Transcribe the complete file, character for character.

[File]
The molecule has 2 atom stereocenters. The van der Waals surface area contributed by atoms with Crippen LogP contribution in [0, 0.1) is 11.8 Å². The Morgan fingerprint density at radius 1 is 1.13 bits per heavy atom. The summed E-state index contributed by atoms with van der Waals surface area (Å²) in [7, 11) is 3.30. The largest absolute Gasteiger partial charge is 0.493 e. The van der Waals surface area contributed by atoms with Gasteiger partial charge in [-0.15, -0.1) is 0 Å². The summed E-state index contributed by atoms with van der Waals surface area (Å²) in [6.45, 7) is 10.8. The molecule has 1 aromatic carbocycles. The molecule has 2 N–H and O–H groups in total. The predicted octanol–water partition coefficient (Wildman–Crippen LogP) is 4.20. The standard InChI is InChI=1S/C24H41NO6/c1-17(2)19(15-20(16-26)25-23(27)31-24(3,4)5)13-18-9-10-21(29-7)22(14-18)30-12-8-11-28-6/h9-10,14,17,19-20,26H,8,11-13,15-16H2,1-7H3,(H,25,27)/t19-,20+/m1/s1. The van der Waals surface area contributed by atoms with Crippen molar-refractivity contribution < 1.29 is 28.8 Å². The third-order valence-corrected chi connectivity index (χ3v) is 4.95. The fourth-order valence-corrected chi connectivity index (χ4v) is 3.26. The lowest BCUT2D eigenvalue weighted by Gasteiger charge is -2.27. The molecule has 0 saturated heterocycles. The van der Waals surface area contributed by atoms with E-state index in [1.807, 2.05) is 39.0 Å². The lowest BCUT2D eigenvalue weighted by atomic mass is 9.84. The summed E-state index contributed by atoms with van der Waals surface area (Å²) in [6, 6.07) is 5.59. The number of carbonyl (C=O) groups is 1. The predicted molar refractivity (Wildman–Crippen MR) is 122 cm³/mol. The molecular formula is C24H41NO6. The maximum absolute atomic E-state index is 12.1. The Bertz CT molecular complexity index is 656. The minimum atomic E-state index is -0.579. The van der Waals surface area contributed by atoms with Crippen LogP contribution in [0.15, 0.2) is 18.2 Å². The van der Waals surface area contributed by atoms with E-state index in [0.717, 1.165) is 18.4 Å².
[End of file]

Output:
The molecule has 2 atom stereocenters. The van der Waals surface area contributed by atoms with Crippen LogP contribution in [0, 0.1) is 11.8 Å². The Morgan fingerprint density at radius 1 is 1.13 bits per heavy atom. The summed E-state index contributed by atoms with van der Waals surface area (Å²) in [7, 11) is 3.30. The largest absolute Gasteiger partial charge is 0.493 e. The van der Waals surface area contributed by atoms with Gasteiger partial charge in [-0.15, -0.1) is 0 Å². The summed E-state index contributed by atoms with van der Waals surface area (Å²) in [6.45, 7) is 10.8. The molecule has 1 aromatic carbocycles. The molecule has 2 N–H and O–H groups in total. The predicted octanol–water partition coefficient (Wildman–Crippen LogP) is 4.20. The standard InChI is InChI=1S/C24H41NO6/c1-17(2)19(15-20(16-26)25-23(27)31-24(3,4)5)13-18-9-10-21(29-7)22(14-18)30-12-8-11-28-6/h9-10,14,17,19-20,26H,8,11-13,15-16H2,1-7H3,(H,25,27)/t19-,20+/m1/s1. The van der Waals surface area contributed by atoms with Crippen molar-refractivity contribution < 1.29 is 28.8 Å². The third-order valence-corrected chi connectivity index (χ3v) is 4.95. The fourth-order valence-corrected chi connectivity index (χ4v) is 3.26. The lowest BCUT2D eigenvalue weighted by Gasteiger charge is -2.27. The molecule has 0 saturated heterocycles. The van der Waals surface area contributed by atoms with E-state index in [1.807, 2.05) is 39.0 Å². The lowest BCUT2D eigenvalue weighted by atomic mass is 9.84. The summed E-state index contributed by atoms with van der Waals surface area (Å²) in [6, 6.07) is 5.59. The number of carbonyl (C=O) groups is 1. The predicted molar refractivity (Wildman–Crippen MR) is 122 cm³/mol. The molecular formula is C24H41NO6. The maximum absolute atomic E-state index is 12.1. The Bertz CT molecular complexity index is 656. The minimum atomic E-state index is -0.579. The van der Waals surface area contributed by atoms with Crippen LogP contribution in [0.15, 0.2) is 18.2 Å². The van der Waals surface area contributed by atoms with E-state index in [0.717, 1.165) is 18.4 Å².